The stretch of Toronto's Avenue Road between Lawrence and Wilson has traditionally been defined by two-storey buildings with retail on the ground floor and apartments or converted commercial units above. While there have been a few mid-rise outliers introduced during the building boom of the postwar years and the more recent 1980s boom, it has only been in the last several years that real change has begun to take hold. 1717 Avenue Road, a mid-rise condo constructed in 2009, was the first building of the current boom to set the tone for subsequent developments on the northern end of Avenue Road, and over a decade later, the stretch is changing faster than ever.
The latest redevelopment to join this stretch is a new four-storey office building for developer Jame Financial at 1912 Avenue Road, on the northwest corner at Brooke Avenue. We recently spoke to Hoordad Ghandehari, Principal at Toronto-based ICON Architects, the firm behind the project, about the challenges of designing a medium-density development to fit in along a low-density strip. Ghandehari isn't new to the neighbourhood, as he was a project manager for the precedent-setting 1717 Avenue Road during his time at Turner Fleischer Architects, shortly before co-founding ICON with Reza Eslami in 2008. Roughly half a kilometre north of the 1717 Avenue Road project, Ghandehari has once again left his mark on the neighbourhood.
1912 Avenue Road meets the retail stretch with a modern interpretation of the locally dominant built form. A two-storey volume along the building's primary Avenue Road frontage acts as a contextual bridge between the old and the new, mirroring the height and materiality of the established retail strip. This "helps the building harmonize with its surroundings" while providing a base for the main massing behind to "sit on a pedestal, like a monument" as stated by Ghandehari. He also points out the logic behind the finishes for the lower volume, which "showcase that sleek black curtainwall glass cladding."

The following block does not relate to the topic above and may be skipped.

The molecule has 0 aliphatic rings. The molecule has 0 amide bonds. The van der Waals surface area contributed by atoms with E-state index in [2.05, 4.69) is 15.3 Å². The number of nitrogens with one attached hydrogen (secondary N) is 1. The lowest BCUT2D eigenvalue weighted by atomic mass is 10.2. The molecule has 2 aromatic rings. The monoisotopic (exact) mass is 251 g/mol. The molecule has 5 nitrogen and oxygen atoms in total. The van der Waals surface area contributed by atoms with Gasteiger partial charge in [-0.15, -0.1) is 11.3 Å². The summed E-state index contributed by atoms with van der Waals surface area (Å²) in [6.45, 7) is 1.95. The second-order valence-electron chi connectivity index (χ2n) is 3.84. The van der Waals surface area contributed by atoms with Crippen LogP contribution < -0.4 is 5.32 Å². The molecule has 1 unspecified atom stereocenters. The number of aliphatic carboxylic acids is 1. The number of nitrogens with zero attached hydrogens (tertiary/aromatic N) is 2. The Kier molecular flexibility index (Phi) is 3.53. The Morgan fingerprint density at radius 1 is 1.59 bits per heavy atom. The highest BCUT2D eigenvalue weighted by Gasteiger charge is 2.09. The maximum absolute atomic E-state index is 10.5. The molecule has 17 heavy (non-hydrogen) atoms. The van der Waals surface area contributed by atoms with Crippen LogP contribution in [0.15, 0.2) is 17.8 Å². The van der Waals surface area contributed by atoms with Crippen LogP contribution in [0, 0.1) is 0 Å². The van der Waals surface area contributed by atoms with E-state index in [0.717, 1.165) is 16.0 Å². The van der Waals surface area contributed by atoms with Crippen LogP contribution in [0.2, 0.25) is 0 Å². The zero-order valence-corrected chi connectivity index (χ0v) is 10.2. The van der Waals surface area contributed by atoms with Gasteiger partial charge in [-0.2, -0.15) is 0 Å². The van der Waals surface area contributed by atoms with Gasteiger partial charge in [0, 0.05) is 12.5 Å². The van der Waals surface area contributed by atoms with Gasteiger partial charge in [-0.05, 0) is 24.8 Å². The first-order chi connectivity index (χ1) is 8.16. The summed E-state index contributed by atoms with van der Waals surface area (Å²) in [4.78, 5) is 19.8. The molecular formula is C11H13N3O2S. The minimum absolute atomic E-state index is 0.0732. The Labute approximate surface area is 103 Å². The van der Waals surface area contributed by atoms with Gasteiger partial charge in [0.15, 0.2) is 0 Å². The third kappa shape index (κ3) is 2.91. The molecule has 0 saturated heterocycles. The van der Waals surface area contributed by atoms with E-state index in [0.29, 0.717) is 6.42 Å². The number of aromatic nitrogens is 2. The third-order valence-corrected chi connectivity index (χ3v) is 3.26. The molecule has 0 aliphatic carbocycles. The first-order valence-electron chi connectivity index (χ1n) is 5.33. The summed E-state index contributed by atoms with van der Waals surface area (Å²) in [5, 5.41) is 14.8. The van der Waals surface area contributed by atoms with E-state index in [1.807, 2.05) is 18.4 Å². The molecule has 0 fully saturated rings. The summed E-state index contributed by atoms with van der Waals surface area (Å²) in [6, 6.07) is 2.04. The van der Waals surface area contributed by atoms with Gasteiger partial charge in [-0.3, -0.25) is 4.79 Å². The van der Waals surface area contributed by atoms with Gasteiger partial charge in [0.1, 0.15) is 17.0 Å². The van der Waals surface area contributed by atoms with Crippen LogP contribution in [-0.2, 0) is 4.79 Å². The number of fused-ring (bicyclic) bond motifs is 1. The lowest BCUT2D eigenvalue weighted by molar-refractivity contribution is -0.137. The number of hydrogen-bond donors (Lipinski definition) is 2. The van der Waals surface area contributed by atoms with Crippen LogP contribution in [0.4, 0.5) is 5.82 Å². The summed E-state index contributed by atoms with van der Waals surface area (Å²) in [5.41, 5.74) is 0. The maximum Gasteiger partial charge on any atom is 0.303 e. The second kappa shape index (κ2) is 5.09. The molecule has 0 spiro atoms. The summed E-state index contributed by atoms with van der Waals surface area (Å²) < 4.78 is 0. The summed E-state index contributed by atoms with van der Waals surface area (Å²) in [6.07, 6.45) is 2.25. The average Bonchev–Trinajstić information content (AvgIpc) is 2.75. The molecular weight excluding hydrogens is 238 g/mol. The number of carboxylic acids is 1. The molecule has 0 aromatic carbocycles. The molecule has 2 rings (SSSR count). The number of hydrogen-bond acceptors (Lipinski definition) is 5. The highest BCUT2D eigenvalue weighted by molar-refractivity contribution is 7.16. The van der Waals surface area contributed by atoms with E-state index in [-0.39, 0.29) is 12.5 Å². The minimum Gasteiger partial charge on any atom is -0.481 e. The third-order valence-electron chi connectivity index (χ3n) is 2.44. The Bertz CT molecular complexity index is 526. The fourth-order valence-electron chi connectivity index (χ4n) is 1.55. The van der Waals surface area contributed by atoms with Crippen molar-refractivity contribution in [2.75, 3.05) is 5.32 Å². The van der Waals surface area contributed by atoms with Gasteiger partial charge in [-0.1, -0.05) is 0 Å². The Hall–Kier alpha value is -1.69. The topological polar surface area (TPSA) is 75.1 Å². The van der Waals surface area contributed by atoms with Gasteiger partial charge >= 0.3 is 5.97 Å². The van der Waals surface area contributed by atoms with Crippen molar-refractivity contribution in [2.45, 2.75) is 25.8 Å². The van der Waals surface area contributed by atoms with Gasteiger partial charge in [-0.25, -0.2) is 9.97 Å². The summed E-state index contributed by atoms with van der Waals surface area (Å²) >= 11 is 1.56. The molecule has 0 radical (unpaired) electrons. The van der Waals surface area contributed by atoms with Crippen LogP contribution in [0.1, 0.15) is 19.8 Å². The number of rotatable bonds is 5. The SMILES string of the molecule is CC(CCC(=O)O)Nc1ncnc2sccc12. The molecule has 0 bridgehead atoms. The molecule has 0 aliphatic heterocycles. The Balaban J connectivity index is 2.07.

When asked further about the full building's exterior statement, Ghandehari describes the thought process behind the contrasting light and dark volumes. "We picked a very rustic, corrugated metal for this. The contrast between the corrugated metal and the very sleek glass would create the impact that we wanted. Tone and texture emphasize these different intertwined volumes."
1912 Avenue Road was designed to create what Ghandehari describes as a "respectful stepdown to meet the residential" single-family housing that exists to the west of the site. A pre-existing precedent on an adjacent property conflicting with the City's 45-degree angular plane requirements resulted in successful negotiations at the OMB to build beyond the 45-degree plane, with no real impact on the adjacent surface parking lot. The resulting terraces created by stepbacks are considered just that by Ghandehari, who states that "offices don't need terraces" through market demand, and that they often exist solely as a byproduct of massing considerations.
A light well is included on the building's west side, allowing natural light to penetrate the basement level with its 12-foot ceiling heights. The basement currently contains a mechanical room and storage spaces, with no parking spaces provided in the building. The City's minimum requirements called for 46 parking spaces, calculated based on the gross floor area of office and retail space, though the adjacent paid surface parking lot to the west plus the regular transit service on Avenue Road were enough to secure approvals with no parking component.
As the final stages of construction unfold within the building, the first signs of life are appearing in the corner commercial space, home to the soon-to-open Cafe Landwer, part of the ongoing GTA expansion of the popular Israeli-based cafe and eatery. A second commercial space fronts onto Brooke Avenue, though no tenant has been confirmed as of the time of publishing.
You can learn more from our Database file for the project via the link below. If you'd like to, you can join in on the conversation in the associated Project Forum thread, or leave a comment in the space provided on this page.
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